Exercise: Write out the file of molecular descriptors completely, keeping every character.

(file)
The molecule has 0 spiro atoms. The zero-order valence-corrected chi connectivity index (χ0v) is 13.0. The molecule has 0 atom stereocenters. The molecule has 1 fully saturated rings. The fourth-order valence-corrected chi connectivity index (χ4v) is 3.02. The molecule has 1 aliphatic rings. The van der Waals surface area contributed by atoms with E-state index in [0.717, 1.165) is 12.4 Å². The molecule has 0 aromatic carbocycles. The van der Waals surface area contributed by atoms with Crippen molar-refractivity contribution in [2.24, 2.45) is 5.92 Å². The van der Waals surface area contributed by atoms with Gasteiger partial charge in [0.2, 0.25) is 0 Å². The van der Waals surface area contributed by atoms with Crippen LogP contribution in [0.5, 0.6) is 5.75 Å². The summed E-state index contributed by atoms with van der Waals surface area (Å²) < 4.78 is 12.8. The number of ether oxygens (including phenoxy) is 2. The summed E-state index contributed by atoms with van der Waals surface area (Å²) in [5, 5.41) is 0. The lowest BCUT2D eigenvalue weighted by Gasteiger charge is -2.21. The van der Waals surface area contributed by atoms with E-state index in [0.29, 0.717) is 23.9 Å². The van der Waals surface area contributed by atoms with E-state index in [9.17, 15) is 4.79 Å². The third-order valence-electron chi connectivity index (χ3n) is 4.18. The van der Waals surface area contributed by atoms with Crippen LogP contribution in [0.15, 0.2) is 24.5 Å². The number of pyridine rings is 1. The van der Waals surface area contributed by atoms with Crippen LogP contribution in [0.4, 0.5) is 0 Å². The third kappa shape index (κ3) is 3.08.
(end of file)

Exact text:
The molecule has 0 spiro atoms. The zero-order valence-corrected chi connectivity index (χ0v) is 13.0. The molecule has 0 atom stereocenters. The molecule has 1 fully saturated rings. The fourth-order valence-corrected chi connectivity index (χ4v) is 3.02. The molecule has 1 aliphatic rings. The van der Waals surface area contributed by atoms with E-state index in [0.717, 1.165) is 12.4 Å². The molecule has 0 aromatic carbocycles. The van der Waals surface area contributed by atoms with Crippen molar-refractivity contribution in [2.24, 2.45) is 5.92 Å². The van der Waals surface area contributed by atoms with Gasteiger partial charge in [0.2, 0.25) is 0 Å². The van der Waals surface area contributed by atoms with Crippen LogP contribution in [0.5, 0.6) is 5.75 Å². The summed E-state index contributed by atoms with van der Waals surface area (Å²) < 4.78 is 12.8. The number of ether oxygens (including phenoxy) is 2. The summed E-state index contributed by atoms with van der Waals surface area (Å²) in [5, 5.41) is 0. The lowest BCUT2D eigenvalue weighted by Gasteiger charge is -2.21. The van der Waals surface area contributed by atoms with E-state index in [0.29, 0.717) is 23.9 Å². The van der Waals surface area contributed by atoms with E-state index in [9.17, 15) is 4.79 Å². The third-order valence-electron chi connectivity index (χ3n) is 4.18. The van der Waals surface area contributed by atoms with Crippen LogP contribution in [0.15, 0.2) is 24.5 Å². The number of pyridine rings is 1. The van der Waals surface area contributed by atoms with Crippen LogP contribution in [0.4, 0.5) is 0 Å². The third kappa shape index (κ3) is 3.08.